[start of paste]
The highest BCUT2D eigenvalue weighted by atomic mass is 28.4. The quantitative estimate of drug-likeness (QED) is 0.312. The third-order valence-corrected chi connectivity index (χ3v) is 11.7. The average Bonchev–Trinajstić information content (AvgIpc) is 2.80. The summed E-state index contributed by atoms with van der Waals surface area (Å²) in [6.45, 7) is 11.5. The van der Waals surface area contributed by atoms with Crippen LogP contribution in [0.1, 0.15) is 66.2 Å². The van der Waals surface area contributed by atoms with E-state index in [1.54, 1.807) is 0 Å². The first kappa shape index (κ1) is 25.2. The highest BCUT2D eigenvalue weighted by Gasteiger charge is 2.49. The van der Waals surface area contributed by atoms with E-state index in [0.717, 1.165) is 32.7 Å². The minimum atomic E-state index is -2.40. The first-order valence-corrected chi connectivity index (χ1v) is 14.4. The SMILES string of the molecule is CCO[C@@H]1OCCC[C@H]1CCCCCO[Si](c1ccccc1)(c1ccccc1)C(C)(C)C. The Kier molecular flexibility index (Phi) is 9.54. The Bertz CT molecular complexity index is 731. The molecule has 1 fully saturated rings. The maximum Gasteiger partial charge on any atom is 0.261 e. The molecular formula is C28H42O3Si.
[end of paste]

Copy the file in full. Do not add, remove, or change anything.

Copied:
The highest BCUT2D eigenvalue weighted by atomic mass is 28.4. The quantitative estimate of drug-likeness (QED) is 0.312. The third-order valence-corrected chi connectivity index (χ3v) is 11.7. The average Bonchev–Trinajstić information content (AvgIpc) is 2.80. The summed E-state index contributed by atoms with van der Waals surface area (Å²) in [6.45, 7) is 11.5. The van der Waals surface area contributed by atoms with Crippen LogP contribution in [0.1, 0.15) is 66.2 Å². The van der Waals surface area contributed by atoms with E-state index in [1.54, 1.807) is 0 Å². The first kappa shape index (κ1) is 25.2. The highest BCUT2D eigenvalue weighted by Gasteiger charge is 2.49. The van der Waals surface area contributed by atoms with E-state index in [0.717, 1.165) is 32.7 Å². The minimum atomic E-state index is -2.40. The first-order valence-corrected chi connectivity index (χ1v) is 14.4. The SMILES string of the molecule is CCO[C@@H]1OCCC[C@H]1CCCCCO[Si](c1ccccc1)(c1ccccc1)C(C)(C)C. The Kier molecular flexibility index (Phi) is 9.54. The Bertz CT molecular complexity index is 731. The molecule has 1 fully saturated rings. The maximum Gasteiger partial charge on any atom is 0.261 e. The molecular formula is C28H42O3Si.